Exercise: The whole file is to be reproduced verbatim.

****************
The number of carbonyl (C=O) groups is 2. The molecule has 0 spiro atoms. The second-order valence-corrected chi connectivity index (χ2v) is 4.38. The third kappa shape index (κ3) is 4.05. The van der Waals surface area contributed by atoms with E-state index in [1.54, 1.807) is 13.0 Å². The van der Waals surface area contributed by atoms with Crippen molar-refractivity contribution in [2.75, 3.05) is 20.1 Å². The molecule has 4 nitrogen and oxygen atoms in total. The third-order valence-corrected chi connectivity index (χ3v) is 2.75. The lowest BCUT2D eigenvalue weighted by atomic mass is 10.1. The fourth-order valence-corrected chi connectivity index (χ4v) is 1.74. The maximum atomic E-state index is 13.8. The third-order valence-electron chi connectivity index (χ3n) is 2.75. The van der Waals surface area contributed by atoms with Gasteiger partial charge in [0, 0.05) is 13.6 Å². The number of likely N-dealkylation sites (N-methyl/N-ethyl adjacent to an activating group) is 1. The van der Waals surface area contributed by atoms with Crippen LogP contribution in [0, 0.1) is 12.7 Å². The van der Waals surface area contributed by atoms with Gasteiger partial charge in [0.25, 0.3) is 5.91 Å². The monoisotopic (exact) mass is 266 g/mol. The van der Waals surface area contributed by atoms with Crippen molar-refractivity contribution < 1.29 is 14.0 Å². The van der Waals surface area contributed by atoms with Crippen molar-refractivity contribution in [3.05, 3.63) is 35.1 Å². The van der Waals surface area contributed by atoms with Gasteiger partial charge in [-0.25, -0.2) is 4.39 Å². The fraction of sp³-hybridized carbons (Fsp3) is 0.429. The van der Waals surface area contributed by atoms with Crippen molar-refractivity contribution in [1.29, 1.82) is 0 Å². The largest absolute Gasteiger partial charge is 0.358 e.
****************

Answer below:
The number of carbonyl (C=O) groups is 2. The molecule has 0 spiro atoms. The second-order valence-corrected chi connectivity index (χ2v) is 4.38. The third kappa shape index (κ3) is 4.05. The van der Waals surface area contributed by atoms with E-state index in [1.54, 1.807) is 13.0 Å². The van der Waals surface area contributed by atoms with Crippen molar-refractivity contribution in [2.75, 3.05) is 20.1 Å². The molecule has 4 nitrogen and oxygen atoms in total. The third-order valence-corrected chi connectivity index (χ3v) is 2.75. The lowest BCUT2D eigenvalue weighted by atomic mass is 10.1. The fourth-order valence-corrected chi connectivity index (χ4v) is 1.74. The maximum atomic E-state index is 13.8. The third-order valence-electron chi connectivity index (χ3n) is 2.75. The van der Waals surface area contributed by atoms with Gasteiger partial charge in [0, 0.05) is 13.6 Å². The number of likely N-dealkylation sites (N-methyl/N-ethyl adjacent to an activating group) is 1. The van der Waals surface area contributed by atoms with Crippen LogP contribution in [0, 0.1) is 12.7 Å². The van der Waals surface area contributed by atoms with Gasteiger partial charge in [0.25, 0.3) is 5.91 Å². The monoisotopic (exact) mass is 266 g/mol. The van der Waals surface area contributed by atoms with Crippen molar-refractivity contribution < 1.29 is 14.0 Å². The van der Waals surface area contributed by atoms with Crippen molar-refractivity contribution in [3.05, 3.63) is 35.1 Å². The van der Waals surface area contributed by atoms with Gasteiger partial charge in [-0.25, -0.2) is 4.39 Å². The fraction of sp³-hybridized carbons (Fsp3) is 0.429. The van der Waals surface area contributed by atoms with Crippen molar-refractivity contribution in [1.29, 1.82) is 0 Å². The largest absolute Gasteiger partial charge is 0.358 e.